'If you're not first, you're last' - How LAFC's latest technological trial could change scouting forever
Like it or not, the marriage between technology and soccer is not going anywhere.
And, at Los Angeles FC, Christian Lau's job is to be the counselor who ensures the union exists in perfect harmony.
Lau, the club's chief technology officer, has his hands on just about everything, from beer sales right on up to injury prevention and scouting.
LAFC's very home, Banc of California Stadium, was built under Lau's guidance, with fiber from the ground up that allows fans to access social media in real-time from a place that would normally be a dead zone.
Technology, in many ways, is at the heart of everything LAFC does. It is a club that's determined to be a leader, an innovator, in a landscape of fierce competition between teams for even the smallest edge.
If there is something that is going to change the game forever, or a system that will make the stadium experience just a little bit better for anyone coming in on game day, it is Lau's job to find it, learn about it and, most importantly, make it work.
"Being first is something that we'd like to do just because if you're not first, you're last, as our owner Ricky Bobby will tell you," Lau tells Goal with a laugh, alluding to co-owner Will Ferrell's famous role in 'Talladega Nights'.
"I think the reality is that we're looking at technology, looking at things operationally, and how they can advance us as an organization and help our players prolong their careers. There are so many different things that we focus on."
LAFC's latest partnership is one that marries that human element and that tech element in a way that has already aided the club's scouting in this pandemic-hit landscape.
Earlier this month, LAFC announced a partnership with Uplift Labs to trial the company's newest technology, which allows coaches and trainers to view and analyze player movement in real-time using just iPhones and iPads.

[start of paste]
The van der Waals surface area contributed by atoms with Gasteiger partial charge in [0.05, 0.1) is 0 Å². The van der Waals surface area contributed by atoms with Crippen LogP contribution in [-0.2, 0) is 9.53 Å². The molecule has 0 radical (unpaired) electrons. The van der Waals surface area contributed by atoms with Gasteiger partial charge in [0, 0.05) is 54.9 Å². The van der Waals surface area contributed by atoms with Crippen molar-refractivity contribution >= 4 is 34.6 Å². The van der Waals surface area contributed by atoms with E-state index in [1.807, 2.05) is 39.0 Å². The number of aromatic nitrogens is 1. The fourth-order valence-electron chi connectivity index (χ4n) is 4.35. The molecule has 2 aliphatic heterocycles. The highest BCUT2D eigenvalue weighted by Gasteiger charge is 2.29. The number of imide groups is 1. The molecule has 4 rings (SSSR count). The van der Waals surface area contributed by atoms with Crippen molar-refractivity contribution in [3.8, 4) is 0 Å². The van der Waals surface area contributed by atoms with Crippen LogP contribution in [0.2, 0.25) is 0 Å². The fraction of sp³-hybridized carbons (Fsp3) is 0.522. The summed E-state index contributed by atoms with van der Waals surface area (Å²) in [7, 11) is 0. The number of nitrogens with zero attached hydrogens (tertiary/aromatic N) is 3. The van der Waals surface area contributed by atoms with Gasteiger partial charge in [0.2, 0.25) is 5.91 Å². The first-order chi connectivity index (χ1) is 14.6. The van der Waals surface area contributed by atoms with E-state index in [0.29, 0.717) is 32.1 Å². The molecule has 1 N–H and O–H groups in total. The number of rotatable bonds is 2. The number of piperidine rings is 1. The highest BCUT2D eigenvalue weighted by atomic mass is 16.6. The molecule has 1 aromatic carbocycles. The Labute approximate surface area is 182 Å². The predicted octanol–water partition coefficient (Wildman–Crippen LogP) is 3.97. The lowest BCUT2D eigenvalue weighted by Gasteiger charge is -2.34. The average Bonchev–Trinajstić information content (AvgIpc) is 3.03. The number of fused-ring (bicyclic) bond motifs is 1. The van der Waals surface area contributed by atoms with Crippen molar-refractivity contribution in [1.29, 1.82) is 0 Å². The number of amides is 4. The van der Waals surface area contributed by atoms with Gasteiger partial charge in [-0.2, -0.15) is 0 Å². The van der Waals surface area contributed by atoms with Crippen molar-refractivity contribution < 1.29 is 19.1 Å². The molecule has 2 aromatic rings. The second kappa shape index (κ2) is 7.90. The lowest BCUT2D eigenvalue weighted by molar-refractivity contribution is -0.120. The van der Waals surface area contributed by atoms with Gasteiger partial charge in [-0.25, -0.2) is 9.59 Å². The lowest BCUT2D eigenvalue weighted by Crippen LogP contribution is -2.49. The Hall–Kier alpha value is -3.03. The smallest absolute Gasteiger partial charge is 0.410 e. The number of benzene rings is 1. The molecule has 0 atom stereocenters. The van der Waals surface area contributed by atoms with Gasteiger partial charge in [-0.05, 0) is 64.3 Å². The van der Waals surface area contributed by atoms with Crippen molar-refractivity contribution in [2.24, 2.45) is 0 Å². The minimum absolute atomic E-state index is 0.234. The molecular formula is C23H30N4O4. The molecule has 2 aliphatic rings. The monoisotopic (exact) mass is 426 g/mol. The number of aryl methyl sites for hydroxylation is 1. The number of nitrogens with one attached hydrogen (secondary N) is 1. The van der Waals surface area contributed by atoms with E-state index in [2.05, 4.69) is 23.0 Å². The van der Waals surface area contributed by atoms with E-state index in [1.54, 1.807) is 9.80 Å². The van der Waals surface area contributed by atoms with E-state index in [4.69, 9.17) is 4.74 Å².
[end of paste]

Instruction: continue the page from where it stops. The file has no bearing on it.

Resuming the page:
The partnership also involved the Verizon 5G Labs, which has provided LAFC with hardware to enable the AI-powered analytics platform.
Using those devices, coaches can view 3D mockups and biometric data straight from their phones without the use of restrictive sensors.
The technology is already in the hands of several teams all over the world, but the partnership with LAFC's first foray into soccer and, if all goes to plan, it will not be the last.
"Interestingly enough, our matchmaker was actually UEFA's innovation team," Uplift Labs co-founder and CEO, Sukemasa Kabayama, tells Goal. "That's the matchmaker that introduced LAFC to us.
"Part of that, I think, has some ulterior motive, so to speak, in a good way, which is the findings and learnings that we derive from our partnership here with LAFC and Uplift, certain things I think could be transferred back into the Premier League or to the clubs on the European continent."
The idea, Kabayama says, stems from his own experiences. Throughout his career, which has seen him serve as country manager at LEGO Education Japan, director of education at Apple Japan, and most recently the president of Tesla Motors Japan, Kabayama found comfort in exercising.
What he did not find comfortable, though, was the injuries that would come with it. And it was from those injuries that his ideas began to take shape.
In the ever-evolving world of technology, Kabayama believes that new projects cannot be designed in search of a problem, but rather with a problem already in mind. Every single new piece of technological advancement must begin with a key question: what am I trying to do here?
"I used to do CrossFit quite intensely, and, unfortunately, I used to get injured quite intensely as well," he says with a laugh. "I kept thinking, 'Man, with all this tech around us, iPhones and iPads, why is it that I have no idea how I'm moving and what's wrong with my technique that's causing these injuries?'
"So that was sort of the lightbulb moment, when my two co-founders and I said, 'Okay, there are 8.6 million or more athletes every year that get injured playing sports. A good lot of them, maybe I think over 50 to 60 per cent are youth. This is a real problem.
"So we said that this is where we're going to make, hopefully, a dent in the athletic performance universe."